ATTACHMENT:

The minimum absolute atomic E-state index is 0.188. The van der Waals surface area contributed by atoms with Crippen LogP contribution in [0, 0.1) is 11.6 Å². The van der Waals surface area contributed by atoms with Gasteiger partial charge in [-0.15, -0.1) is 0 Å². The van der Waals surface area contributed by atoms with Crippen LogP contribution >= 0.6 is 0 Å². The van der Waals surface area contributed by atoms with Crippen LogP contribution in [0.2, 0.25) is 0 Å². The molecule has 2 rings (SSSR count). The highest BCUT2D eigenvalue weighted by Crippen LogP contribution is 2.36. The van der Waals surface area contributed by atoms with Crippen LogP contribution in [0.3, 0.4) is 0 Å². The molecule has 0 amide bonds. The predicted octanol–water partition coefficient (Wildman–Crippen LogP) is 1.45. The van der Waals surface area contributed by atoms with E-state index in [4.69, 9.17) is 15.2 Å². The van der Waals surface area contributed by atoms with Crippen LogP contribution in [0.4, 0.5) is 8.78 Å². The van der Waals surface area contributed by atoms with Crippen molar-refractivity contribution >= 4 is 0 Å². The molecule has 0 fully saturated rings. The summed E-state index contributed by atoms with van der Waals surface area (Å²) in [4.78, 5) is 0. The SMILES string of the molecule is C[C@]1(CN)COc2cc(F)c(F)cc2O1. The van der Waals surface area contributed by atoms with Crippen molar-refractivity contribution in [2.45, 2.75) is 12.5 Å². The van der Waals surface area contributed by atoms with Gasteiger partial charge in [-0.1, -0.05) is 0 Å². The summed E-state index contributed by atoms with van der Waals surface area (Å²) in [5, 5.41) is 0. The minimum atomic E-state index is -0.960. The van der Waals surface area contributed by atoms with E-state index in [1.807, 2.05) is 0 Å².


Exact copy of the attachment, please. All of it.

The minimum absolute atomic E-state index is 0.188. The van der Waals surface area contributed by atoms with Crippen LogP contribution in [0, 0.1) is 11.6 Å². The van der Waals surface area contributed by atoms with Gasteiger partial charge in [-0.15, -0.1) is 0 Å². The van der Waals surface area contributed by atoms with Crippen LogP contribution >= 0.6 is 0 Å². The van der Waals surface area contributed by atoms with Crippen LogP contribution in [0.2, 0.25) is 0 Å². The molecule has 2 rings (SSSR count). The highest BCUT2D eigenvalue weighted by Crippen LogP contribution is 2.36. The van der Waals surface area contributed by atoms with Crippen LogP contribution in [0.3, 0.4) is 0 Å². The molecule has 0 amide bonds. The predicted octanol–water partition coefficient (Wildman–Crippen LogP) is 1.45. The van der Waals surface area contributed by atoms with E-state index in [4.69, 9.17) is 15.2 Å². The van der Waals surface area contributed by atoms with Crippen LogP contribution in [0.4, 0.5) is 8.78 Å². The van der Waals surface area contributed by atoms with Crippen molar-refractivity contribution >= 4 is 0 Å². The molecule has 0 fully saturated rings. The summed E-state index contributed by atoms with van der Waals surface area (Å²) in [4.78, 5) is 0. The SMILES string of the molecule is C[C@]1(CN)COc2cc(F)c(F)cc2O1. The van der Waals surface area contributed by atoms with Crippen molar-refractivity contribution in [2.45, 2.75) is 12.5 Å². The van der Waals surface area contributed by atoms with Gasteiger partial charge in [-0.1, -0.05) is 0 Å². The summed E-state index contributed by atoms with van der Waals surface area (Å²) in [5, 5.41) is 0. The minimum atomic E-state index is -0.960. The van der Waals surface area contributed by atoms with E-state index in [1.807, 2.05) is 0 Å².